Additionally, Washington has a state legislation that mandates that employers with at least eight employees provide pregnancy disability leave. Pregnancy, childbirth, and related conditions may necessitate a leave of absence for employees. Under this law, you are free to take as much or as little time off as you want: If you are unable to work because of your pregnancy, you are entitled to paid leave. Pregnancy disability leave time does not count towards the 12 weeks of family and medical leave you are entitled to under state law.
In order to spend time with a new child, whether they are biological, adoptive, or foster, employees are granted leave under the Family Medical Leave Act (FMLA). It’s covered by the 12-week leave cap. As a result, if you take two weeks of FMLA leave while pregnant, you’ll have ten weeks left over to use as parental leave after the birth of your baby.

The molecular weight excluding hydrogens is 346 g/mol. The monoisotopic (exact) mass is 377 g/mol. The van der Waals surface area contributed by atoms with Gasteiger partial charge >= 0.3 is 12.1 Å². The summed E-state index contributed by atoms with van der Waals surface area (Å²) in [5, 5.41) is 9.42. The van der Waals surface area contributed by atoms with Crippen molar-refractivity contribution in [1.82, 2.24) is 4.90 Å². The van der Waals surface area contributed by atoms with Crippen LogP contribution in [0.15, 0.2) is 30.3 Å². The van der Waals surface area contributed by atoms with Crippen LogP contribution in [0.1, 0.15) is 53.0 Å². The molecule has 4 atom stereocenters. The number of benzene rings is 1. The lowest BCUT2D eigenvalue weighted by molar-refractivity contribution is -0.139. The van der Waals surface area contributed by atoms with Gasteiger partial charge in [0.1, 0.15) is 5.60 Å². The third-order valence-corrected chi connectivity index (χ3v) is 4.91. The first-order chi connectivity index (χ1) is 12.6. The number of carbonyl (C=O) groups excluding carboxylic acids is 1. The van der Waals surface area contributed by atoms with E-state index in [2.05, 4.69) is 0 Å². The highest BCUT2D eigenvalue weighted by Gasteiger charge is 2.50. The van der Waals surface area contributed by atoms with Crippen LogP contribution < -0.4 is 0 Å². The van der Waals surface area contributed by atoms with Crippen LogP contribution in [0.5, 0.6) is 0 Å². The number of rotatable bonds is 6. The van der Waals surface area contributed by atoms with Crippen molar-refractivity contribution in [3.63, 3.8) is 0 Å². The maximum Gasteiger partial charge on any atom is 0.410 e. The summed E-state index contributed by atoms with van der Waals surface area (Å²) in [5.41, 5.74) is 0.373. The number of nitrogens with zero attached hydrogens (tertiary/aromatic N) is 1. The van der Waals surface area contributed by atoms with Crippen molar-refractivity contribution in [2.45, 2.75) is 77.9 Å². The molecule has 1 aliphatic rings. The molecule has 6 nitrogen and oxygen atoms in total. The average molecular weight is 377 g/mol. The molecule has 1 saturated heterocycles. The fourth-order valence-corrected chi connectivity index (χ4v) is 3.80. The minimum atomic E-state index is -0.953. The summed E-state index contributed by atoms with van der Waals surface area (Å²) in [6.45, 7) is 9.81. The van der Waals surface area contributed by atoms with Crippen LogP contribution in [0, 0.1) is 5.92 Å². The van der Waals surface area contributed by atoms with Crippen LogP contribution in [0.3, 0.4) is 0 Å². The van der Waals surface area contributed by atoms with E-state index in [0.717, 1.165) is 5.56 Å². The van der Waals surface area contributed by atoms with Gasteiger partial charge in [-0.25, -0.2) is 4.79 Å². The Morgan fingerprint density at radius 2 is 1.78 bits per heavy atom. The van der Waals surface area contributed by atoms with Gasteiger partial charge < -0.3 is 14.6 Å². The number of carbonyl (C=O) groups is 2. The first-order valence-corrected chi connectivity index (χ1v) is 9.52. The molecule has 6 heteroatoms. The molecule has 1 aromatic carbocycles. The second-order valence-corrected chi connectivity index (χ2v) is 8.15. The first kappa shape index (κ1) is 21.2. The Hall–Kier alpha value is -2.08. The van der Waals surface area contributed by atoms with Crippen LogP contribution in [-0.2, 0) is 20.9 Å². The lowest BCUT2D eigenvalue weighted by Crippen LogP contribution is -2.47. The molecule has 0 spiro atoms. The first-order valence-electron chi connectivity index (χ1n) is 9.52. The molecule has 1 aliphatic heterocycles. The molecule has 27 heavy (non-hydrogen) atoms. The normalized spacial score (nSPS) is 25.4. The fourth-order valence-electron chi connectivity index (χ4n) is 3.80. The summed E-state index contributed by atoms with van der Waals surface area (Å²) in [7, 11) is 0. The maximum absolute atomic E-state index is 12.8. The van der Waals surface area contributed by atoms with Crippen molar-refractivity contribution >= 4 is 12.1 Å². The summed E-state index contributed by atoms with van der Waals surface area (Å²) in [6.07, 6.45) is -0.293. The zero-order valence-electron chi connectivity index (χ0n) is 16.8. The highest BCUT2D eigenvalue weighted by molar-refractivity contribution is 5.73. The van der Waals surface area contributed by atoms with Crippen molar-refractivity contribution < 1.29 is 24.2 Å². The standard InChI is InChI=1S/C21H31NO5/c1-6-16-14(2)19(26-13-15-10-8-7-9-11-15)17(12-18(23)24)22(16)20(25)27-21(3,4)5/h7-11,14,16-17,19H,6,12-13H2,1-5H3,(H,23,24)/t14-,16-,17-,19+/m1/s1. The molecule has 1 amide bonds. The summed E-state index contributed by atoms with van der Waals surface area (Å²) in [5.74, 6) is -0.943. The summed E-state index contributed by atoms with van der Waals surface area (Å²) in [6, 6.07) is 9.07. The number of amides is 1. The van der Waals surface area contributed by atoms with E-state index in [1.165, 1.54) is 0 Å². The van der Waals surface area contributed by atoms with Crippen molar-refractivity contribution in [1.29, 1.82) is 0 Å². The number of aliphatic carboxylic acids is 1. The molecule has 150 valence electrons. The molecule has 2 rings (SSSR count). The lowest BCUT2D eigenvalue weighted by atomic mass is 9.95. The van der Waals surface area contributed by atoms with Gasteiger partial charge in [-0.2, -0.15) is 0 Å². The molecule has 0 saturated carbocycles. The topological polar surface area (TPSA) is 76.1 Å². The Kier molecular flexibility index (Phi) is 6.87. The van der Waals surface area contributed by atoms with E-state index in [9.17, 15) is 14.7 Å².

Because of the state’s family and medical leave statute, eligible employees in Washington may take up to 12 weeks of unpaid leave to care for a newborn. Time off for pregnancy disability under Washington’s family and medical leave law does not count towards your 12 weeks off, therefore you may be eligible to more than 12 weeks of total leave. Washington’s family and medical leave law provides 12 additional weeks of parental leave if you are unable to work for two weeks before and four weeks after the birth of a child under the state’s prenatal disability leave law.
Part-Time or Reduced Schedule Leave
Intermittent leave under the FMLA is permissible if an employee needs it due to illness or injury. Using a few hours of your FMLA leave for a prenatal check-up is a good example of how you can get back to work without taking a full day off.
However, when it comes to parental leave, the laws change. If you want to take a portion of your parental leave immediately after the birth of your child and the remainder when your partner returns to work, you will need your employer’s permission to do so. FMLA and Washington’s family and medical leave statute both mandate this. Intermittent use of parental leave is not automatically granted.
The time off must be used up within a year of the baby’s birth, even if your employer agrees to let you take it in spurts.
Parents Who Work for the Same Employer